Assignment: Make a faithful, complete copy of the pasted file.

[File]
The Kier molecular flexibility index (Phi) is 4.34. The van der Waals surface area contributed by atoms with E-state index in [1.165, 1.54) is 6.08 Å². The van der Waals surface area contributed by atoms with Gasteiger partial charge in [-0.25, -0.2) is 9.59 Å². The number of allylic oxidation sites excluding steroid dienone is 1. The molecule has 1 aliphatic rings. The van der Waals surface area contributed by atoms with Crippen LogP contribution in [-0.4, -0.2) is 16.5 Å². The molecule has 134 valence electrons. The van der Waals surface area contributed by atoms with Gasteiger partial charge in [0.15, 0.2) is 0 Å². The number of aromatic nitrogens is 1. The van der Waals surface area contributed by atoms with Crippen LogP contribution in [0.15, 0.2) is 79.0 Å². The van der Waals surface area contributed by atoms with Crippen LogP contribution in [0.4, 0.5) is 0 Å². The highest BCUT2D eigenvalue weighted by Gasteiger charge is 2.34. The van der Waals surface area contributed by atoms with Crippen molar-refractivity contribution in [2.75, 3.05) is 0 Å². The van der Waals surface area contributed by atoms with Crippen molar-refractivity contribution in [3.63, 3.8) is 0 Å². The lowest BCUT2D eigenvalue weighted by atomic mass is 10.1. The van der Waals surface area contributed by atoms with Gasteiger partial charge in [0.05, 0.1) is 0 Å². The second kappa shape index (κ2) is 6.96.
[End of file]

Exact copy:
The Kier molecular flexibility index (Phi) is 4.34. The van der Waals surface area contributed by atoms with E-state index in [1.165, 1.54) is 6.08 Å². The van der Waals surface area contributed by atoms with Gasteiger partial charge in [-0.25, -0.2) is 9.59 Å². The number of allylic oxidation sites excluding steroid dienone is 1. The molecule has 1 aliphatic rings. The van der Waals surface area contributed by atoms with Crippen LogP contribution in [-0.4, -0.2) is 16.5 Å². The molecule has 134 valence electrons. The van der Waals surface area contributed by atoms with Gasteiger partial charge in [0.15, 0.2) is 0 Å². The number of aromatic nitrogens is 1. The van der Waals surface area contributed by atoms with Crippen LogP contribution in [0.15, 0.2) is 79.0 Å². The van der Waals surface area contributed by atoms with Crippen LogP contribution in [0.4, 0.5) is 0 Å². The highest BCUT2D eigenvalue weighted by Gasteiger charge is 2.34. The van der Waals surface area contributed by atoms with Crippen molar-refractivity contribution in [2.75, 3.05) is 0 Å². The van der Waals surface area contributed by atoms with Crippen molar-refractivity contribution in [3.63, 3.8) is 0 Å². The lowest BCUT2D eigenvalue weighted by atomic mass is 10.1. The van der Waals surface area contributed by atoms with Gasteiger partial charge in [0.05, 0.1) is 0 Å². The second kappa shape index (κ2) is 6.96.